I gave her the Charms Club and the Hufflepuff Quidditch team, which was an extremely easy one due to the fact the Hufflepuff team could never get the pitch booked for practice – Slytherin pretty much had a monopoly on the damn thing due to their upcoming match with Gryffindor. It meant I was out there almost every day, hunched over in the stands and trying to get a bit of work done. I had mastered the Permanent Shield Charm out of necessity within a few days due to the number of Quaffles and Bludgers flying my way, and Professor Flitwick at least was happy with my progress.


Snape was incredibly lenient with the Slytherin Quidditch team in terms of homework in the leadup to the match, a privilege extended to me because I had to be present at every training. It meant I had enough time to actually study for my other subjects and practice spells, and as a result my grades started improving. I spent two hours curled on a sofa in the deserted common room with Penny during the actual Quidditch game. Slytherin lost, but as the team wasn’t due to play another game for months they stopped practicing quite so much.


The aftermath of that particular match extended far beyond the usual sulking of the Quidditch team in the corners of the common room, however. Three members of the Gryffindor team had been given lifelong bans for brawling after the match, and Angelina Johnson sought Oliver and I out on Monday.


“It’s your job to stand up for students,” she said heavily. “Normally I wouldn’t ask, but Umbridge listened to you at the beginning of the year, Amelia, and this punishment is beyond uncalled for. I know I seem biased, because it’s my team that’s been compromised by this, but take it from me, those boys don’t deserve a lifelong ban.”


“I’ll do what I can,” I told her, trying to sound more confident than I was.


Oliver and I knocked on Umbridge’s door and she waved us through, not seeming surprised to see us at all. It was not my favourite way to start a Monday morning, but it was an increasingly common one.


“Oliver, Amelia,” she greeted us with a little smile. “I thought I might be seeing you here today. Educational Decree Twenty-Five?”


“What you’re doing with it, more specifically,” I told her. “We’ve had a student express concern about your handling of the Gryffindor Quidditch team and, as advocates of the students, are obliged to pass on those concerns.”


“I see.” She clasped her hands in front of her. “Were you at the match, Amelia?”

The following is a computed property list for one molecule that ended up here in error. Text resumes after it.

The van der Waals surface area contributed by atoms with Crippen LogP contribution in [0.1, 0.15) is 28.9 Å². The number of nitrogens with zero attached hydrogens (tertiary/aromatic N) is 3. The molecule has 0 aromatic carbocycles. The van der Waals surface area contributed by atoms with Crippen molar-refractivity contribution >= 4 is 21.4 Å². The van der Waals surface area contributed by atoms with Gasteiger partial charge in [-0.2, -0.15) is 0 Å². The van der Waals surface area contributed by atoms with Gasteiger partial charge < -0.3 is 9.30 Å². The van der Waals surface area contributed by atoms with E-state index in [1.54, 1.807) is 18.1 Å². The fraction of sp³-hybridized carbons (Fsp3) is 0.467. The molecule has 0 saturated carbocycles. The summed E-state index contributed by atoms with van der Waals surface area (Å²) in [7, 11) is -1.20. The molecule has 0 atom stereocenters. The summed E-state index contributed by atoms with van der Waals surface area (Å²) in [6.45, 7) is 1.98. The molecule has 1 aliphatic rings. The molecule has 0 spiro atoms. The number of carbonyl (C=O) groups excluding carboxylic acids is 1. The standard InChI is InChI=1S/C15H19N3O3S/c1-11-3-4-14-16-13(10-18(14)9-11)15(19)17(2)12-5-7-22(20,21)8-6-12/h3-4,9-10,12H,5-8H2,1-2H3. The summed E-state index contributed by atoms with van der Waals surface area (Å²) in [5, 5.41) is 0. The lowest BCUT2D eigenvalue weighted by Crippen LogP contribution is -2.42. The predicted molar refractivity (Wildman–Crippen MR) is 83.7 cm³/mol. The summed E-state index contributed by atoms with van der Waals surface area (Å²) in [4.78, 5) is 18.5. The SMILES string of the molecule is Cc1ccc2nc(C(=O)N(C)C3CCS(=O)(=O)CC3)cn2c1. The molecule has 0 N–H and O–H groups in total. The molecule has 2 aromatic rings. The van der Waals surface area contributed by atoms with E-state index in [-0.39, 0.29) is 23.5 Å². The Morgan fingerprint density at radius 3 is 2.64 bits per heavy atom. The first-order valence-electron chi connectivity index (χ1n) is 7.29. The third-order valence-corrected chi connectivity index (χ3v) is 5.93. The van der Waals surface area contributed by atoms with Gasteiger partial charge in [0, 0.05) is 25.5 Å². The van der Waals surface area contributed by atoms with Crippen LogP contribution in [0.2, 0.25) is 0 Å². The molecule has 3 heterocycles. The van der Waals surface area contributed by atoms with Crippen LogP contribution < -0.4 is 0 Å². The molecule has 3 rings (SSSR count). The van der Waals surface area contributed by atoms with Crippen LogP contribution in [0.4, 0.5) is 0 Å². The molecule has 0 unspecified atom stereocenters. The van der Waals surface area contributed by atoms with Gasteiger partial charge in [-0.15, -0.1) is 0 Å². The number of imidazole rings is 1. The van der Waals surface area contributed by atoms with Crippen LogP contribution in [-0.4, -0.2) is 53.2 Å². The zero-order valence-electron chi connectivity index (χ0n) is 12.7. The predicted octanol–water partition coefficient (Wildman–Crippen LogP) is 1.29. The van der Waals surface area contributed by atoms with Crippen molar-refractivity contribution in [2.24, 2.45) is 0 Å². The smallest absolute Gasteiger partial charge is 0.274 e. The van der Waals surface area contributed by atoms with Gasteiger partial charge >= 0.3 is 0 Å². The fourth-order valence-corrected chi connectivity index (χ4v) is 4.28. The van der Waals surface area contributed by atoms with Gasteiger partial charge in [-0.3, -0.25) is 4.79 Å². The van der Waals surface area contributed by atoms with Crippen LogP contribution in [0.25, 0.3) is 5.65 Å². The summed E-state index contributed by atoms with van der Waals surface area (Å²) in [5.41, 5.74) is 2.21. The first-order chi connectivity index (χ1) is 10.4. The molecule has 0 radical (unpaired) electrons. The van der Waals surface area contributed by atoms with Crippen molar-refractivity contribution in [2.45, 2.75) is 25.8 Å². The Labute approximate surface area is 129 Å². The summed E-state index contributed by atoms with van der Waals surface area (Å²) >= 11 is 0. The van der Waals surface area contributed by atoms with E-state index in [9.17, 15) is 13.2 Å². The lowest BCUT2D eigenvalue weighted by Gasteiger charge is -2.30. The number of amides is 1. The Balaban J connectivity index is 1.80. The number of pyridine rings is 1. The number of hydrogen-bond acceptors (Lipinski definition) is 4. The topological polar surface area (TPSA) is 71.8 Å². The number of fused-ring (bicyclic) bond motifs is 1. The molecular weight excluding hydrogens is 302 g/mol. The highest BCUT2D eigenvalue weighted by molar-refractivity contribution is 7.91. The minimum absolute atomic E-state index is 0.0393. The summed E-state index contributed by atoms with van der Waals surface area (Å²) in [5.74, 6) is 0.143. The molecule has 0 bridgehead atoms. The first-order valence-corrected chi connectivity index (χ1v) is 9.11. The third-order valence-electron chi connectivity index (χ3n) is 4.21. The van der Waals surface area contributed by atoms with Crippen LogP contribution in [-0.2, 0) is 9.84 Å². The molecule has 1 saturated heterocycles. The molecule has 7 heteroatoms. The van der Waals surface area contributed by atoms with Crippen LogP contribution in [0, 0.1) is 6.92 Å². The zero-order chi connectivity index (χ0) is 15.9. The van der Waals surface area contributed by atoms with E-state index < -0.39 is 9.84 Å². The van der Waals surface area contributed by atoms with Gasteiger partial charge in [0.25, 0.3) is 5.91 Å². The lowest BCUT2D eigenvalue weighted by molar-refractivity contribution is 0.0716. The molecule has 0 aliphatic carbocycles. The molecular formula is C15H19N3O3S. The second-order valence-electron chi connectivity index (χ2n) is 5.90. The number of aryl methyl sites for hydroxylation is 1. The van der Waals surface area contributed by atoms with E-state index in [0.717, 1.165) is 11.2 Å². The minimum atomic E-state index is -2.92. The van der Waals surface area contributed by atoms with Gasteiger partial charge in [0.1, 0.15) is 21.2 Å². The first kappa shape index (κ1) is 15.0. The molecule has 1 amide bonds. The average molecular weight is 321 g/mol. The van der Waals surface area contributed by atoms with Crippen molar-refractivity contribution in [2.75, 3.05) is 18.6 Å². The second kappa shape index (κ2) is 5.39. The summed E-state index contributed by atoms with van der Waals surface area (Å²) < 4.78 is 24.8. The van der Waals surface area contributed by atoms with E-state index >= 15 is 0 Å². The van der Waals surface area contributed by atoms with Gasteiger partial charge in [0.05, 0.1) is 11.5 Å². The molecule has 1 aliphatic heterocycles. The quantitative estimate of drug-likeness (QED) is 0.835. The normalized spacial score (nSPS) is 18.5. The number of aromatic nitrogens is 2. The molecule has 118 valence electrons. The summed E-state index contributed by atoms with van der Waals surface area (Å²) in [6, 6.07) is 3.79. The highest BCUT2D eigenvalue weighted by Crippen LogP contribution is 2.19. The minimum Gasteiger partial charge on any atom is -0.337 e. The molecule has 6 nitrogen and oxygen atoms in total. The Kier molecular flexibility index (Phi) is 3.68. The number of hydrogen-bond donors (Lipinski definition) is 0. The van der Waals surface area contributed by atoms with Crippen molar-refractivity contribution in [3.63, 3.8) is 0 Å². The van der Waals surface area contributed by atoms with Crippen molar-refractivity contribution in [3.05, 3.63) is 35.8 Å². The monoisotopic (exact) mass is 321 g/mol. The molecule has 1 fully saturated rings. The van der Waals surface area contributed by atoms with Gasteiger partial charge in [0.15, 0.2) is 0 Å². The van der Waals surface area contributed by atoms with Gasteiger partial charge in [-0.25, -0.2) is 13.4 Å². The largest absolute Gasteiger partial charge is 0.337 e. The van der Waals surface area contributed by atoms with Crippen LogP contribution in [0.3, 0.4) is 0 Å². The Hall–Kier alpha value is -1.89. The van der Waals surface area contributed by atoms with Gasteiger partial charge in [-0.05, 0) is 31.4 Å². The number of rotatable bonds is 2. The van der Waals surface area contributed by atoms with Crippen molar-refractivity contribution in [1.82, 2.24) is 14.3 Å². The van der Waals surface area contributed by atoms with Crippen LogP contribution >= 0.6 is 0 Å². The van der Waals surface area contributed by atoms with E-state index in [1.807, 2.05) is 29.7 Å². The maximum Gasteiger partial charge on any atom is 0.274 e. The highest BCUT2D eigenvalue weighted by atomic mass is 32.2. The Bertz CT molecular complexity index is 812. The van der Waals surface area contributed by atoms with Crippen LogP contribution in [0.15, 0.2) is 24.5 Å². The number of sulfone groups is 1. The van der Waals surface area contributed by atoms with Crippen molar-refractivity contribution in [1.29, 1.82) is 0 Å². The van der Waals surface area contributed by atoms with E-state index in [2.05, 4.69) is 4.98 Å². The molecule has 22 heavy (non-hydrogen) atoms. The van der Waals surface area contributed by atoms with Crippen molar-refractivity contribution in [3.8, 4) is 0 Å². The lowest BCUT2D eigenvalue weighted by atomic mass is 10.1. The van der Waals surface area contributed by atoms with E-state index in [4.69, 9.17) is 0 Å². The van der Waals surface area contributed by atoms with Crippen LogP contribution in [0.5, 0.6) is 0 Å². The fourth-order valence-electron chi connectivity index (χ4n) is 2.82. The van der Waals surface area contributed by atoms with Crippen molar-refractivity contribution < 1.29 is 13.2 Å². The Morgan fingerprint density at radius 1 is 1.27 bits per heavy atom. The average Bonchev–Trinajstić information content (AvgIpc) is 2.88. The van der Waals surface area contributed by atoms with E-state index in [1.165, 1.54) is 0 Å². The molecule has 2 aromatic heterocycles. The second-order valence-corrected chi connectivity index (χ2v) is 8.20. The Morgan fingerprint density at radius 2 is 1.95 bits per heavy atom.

“No.”


“Then you didn’t see the animalistic manner in which those boys behaved,” she told me. “Though I’m sure your team’s Seeker can testify to their brutality – I’m sure you’ve seen Draco Malfoy around the common room, sporting grievous injuries.”


“Draco Malfoy is an attention-seeking prick,” I interrupted. “He’s hardly a suitable gauge for the scale of injuries. But that’s not the point.”


“Oh? Then what is the point, Amelia?”


“The way you’re using the Decree,” I told her bluntly. “I don’t know Harry Potter, and judging by how well-known he is in the school I’m assuming he’s as much of an attention seeker as Malfoy, but I know the Weasley twins and they’re not violent by nature. A lifelong ban for a momentary lapse in judgement is, I feel, excessive.”


“And detention, as their Head of House was suggesting, is insufficient. We cannot condone violent behaviour, and – if I may say such things – Professor McGonagall is rather blind to Potter’s faults, in particular. If I had not stepped in, those boys, and Potter in particular, would still believe violence is an acceptable way to sort differences. Tell me, what do you think a sufficient punishment for them would have been?”


“Professor McGonagall is harsh, but fair. I would have gone with her punishment – she’s an experienced teacher and knows the boys concerned well enough to know what would dissuade them.”


“I’m afraid I don’t share your views.”


“Professor McGonagall is the best teacher this school has.”


“Well, that paints a rather poor picture of the school, doesn’t it?”


I gritted my teeth, trying to remain calm. “I understand you’re trying to set a precedent. But the teachers here, and particularly the Heads of Houses, have years of experience with students which you don’t have. Overriding their authority and assigning punishments yourself—” I trailed off, at a loss for words, and fidgeted with the edge of my robes – “The school and the Ministry are separate for a reason, and the Ministry – the Ministry is good at what it does, but it’s wrong to be invading the school this much. The Ministry has itself to think about, and its own agenda, and that has no place in a school.”


“My dear,” Umbridge began with a simpering smile, her voice laced equally with sugar and poison, “I must have misheard you. Because it seemed for a moment that you think the Ministry isn’t working for the best interests of all wizardkind.”


“I’m sure the Ministry has the best intentions," I said cautiously, “But the staff at Hogwarts are trained and experienced teachers. They know what they’re doing.”


“Unfortunately,” she responded in a clipped voice, all pretence of sweetness gone, “The teachers at Hogwarts, particularly those with the highest authority, hold dangerous views that threaten the entire wizarding world. I am here to prevent, to the best of my ability, those views manifesting in an attack on the Ministry. I am not a teacher, but I am a peacekeeper. And next time you question my decisions, remember that.”


“Yes, Professor,” I muttered.


“And if you continue to question me – well,” she said, with a slight giggle, “We both know who has more power at this school.”